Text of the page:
Books About Writing That Shaped Me

There are books in my past that acted as guideposts. These books both encouraged and directed my writing. There are many books about writing and I am sure I have just scratched the surface.

The Art of Fiction by John Gardner. John was a a prolific teacher and writer. While I don’t care much for some of his writing, his book about the craft is one that I’d recommend to any writer. Why? Because it is not a how to book. He defines levels of literature, discusses truth, basic skills, and writing as a dream. Meaning, writing should be a vivid dream, and so vivid that the reader does not want to wake up. I would purchase this book for the writing exercises alone.

On Writing by Stephen King

On Writing by Stephen King. This book is part memoir part instruction. Listening to his struggles from poverty to a multimillion dollar best-selling author. It is not a book about getting rich, but more a book about giving everything to your craft. He did make millions, but he worked his fingers to the bone doing it. If you want to know how dedicated a professional writer is, read this book and do what it says.

Bird By Bird -Anne Lamott. This book is mostly memoir. However, the title was given based on a conversation Anne heard between her father and brother. Her brother was given an assignment for school. It was a study of birds and he had to report on several species. He’d waited weeks to complete it and now it was due the next day. His father told him not to think about the large looming task, but to take it bird by bird. Her father was a writer and knew that to write a novel you look for the next word, not the whole book.

What books to you like? What books put you in the writing mood?



4 thoughts on “Books About Writing That Shaped Me

  1. Awesome post Bob. I have read King’s “On Writing” twice now and it is excellent. Im still busy with Gardner’s “The Art of Fiction”. Another book I hold dear is Lawrence Block’s Telling Lies for Fun and Profit”. Also a prolific writer, Block has much to teach.

    A couple of years ago I bought Orson Scott Card’s “How To Write Science Fiction and Fantasy” and it is a good read. Again, the masters are the best to teach us, both from their mistakes and from their successes.

    Thanks again for the article.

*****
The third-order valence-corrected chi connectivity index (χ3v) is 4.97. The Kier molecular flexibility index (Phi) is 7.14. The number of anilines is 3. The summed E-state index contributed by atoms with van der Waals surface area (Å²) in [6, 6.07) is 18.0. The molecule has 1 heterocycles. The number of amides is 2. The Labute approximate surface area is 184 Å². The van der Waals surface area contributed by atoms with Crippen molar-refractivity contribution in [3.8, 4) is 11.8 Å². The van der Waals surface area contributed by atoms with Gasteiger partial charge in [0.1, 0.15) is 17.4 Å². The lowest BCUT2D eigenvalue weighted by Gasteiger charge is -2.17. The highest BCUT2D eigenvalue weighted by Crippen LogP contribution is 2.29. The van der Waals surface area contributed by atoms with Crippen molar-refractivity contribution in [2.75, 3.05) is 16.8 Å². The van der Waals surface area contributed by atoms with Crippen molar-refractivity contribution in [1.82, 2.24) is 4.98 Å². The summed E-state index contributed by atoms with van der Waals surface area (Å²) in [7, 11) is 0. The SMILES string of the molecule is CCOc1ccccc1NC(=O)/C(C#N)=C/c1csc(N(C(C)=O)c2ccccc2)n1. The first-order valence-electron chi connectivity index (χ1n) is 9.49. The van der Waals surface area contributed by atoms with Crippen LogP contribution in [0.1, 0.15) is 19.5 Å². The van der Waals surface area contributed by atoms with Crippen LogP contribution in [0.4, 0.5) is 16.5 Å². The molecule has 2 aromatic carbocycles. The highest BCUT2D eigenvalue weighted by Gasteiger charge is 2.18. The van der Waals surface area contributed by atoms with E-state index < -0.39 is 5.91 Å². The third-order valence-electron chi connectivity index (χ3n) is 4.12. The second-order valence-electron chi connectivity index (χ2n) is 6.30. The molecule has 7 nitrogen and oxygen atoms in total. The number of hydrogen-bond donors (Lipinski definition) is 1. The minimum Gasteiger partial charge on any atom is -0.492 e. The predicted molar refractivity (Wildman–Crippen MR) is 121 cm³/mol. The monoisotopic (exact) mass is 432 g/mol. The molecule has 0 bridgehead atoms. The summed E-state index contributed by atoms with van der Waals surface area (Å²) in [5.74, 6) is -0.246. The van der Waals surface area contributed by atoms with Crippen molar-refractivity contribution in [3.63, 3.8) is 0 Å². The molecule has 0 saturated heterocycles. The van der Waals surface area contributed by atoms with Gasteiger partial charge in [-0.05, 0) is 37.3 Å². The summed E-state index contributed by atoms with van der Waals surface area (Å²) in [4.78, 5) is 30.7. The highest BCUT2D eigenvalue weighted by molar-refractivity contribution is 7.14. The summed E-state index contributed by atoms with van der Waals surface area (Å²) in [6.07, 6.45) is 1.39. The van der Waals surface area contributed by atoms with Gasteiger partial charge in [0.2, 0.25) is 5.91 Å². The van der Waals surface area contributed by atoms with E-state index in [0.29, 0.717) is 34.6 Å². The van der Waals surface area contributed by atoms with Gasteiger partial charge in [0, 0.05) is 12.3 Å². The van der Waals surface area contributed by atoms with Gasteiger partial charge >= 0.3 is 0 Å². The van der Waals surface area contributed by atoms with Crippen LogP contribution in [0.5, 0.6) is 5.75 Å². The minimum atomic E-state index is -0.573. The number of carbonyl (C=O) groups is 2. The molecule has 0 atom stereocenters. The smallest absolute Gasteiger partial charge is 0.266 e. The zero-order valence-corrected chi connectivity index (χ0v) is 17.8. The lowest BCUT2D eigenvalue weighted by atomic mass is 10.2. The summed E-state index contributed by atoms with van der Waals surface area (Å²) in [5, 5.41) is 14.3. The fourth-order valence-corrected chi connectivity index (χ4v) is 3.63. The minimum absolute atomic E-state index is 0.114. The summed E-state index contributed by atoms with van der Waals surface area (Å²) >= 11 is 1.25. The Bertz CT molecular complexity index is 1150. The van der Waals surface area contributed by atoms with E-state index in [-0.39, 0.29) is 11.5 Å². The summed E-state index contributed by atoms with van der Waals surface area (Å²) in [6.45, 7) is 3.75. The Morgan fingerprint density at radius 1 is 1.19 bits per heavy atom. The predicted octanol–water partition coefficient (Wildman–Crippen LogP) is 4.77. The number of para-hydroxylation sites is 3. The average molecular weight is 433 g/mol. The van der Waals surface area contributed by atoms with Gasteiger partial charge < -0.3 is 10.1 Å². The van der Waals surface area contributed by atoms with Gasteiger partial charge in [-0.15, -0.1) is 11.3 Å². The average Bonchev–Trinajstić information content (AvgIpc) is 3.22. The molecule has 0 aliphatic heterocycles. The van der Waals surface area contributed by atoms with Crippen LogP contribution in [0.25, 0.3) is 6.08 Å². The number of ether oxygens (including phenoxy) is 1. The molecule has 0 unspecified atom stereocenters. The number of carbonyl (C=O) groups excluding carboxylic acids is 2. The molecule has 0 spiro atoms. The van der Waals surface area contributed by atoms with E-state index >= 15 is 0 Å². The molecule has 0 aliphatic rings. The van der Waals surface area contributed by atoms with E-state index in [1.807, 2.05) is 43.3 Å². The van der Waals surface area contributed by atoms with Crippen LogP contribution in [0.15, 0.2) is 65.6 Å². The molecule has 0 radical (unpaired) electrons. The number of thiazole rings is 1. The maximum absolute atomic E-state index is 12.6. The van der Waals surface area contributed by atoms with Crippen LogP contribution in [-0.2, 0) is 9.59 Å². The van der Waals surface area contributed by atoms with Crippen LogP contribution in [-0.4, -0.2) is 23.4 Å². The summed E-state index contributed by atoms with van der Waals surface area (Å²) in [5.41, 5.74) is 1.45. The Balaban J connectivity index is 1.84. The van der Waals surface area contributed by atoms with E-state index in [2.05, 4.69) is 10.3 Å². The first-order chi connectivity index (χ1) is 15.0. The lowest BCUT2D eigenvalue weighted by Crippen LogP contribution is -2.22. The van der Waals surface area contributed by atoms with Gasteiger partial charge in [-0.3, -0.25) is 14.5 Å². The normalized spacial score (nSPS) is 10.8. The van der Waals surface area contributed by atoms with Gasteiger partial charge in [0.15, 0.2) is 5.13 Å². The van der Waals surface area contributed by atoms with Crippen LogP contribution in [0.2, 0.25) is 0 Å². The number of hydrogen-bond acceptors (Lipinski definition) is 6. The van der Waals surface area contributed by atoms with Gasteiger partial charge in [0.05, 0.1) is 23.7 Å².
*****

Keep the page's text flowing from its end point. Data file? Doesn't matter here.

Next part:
1. Excellent! Thank you for the reply.

      I will have to take a look at Orson’s book. The Art of Fiction changed my world. I named by book the Tale of Calelleth because of his description of what a Tale is. Let me know if you’ve gotten that far and if you like it.

      I have heard about Block’s book but have yet to pick it up. Now I have a reason. How’s the writing going?


      1. I’ll be honest, it didn’t ring a bell, so I checked my library and discovered that I have Gardner’s “On becoming a Novelist” and not his “The Art of Fiction”. I’m not sure how I made that error. Apologies for the misunderstanding. The good news is now I’m curious about it and will buy it this week.

        You won’t be sorry about Block’s book. It is partly responsible for my decision to start writing again.

        I have two novels that I’m busy with: one is an urban fantasy tale and the other, a fantasy. Both linked by the same mythology. Unfortunately, they’re far from finished. At least I’ve completed my primary research for them (which took me about six months) and I’ve written about thirty thousand words in total so far. I’ve a short story that I’m about to complete — I’m about 90% into the second draft. I’ve already made the rookie mistake of editing while writing, but luckily I realised it early enough and allowed the story to flow without interruptions. This is good because I haven’t finished a story in years. If all goes well, I will write two more shorts before I continue on the novels. We will see how it goes. it is definitely not easy and I have found that starting is the most difficult, but once you’re on a roll, it is relatively smooth sailing.

        How about you, you winning the battle?

      2. No apologies needed! On Becoming a Novelist is a good read but I would recommend The Art of Fiction over it.

        One the writing front things have been a bit slow. I have completed my third draft of a novel of 100,000+ words back in Feb but I needed to set it aside and evaluate the audience I was writing for, the tone I wanted, and many more mechanics before I give it the plot and grammar comb through. I think I am at the point that I know the answers to those questions and can now edit properly. I had been working on a new novel, a kids fantasy story where I have about 10,000 words written, which I have decided to lay aside for now. I need to focus on cleaning up and submitting my novel in the next month, though we’ll see.

        In regards to editing while writing I agree and don’t agree with it. You want it as polished as possible, but I don’t think I would have finished the first draft had I edited as I wrote. That would really bog me down.

        Keep me updated on your progress! I will be sure to keep you updated on mine.

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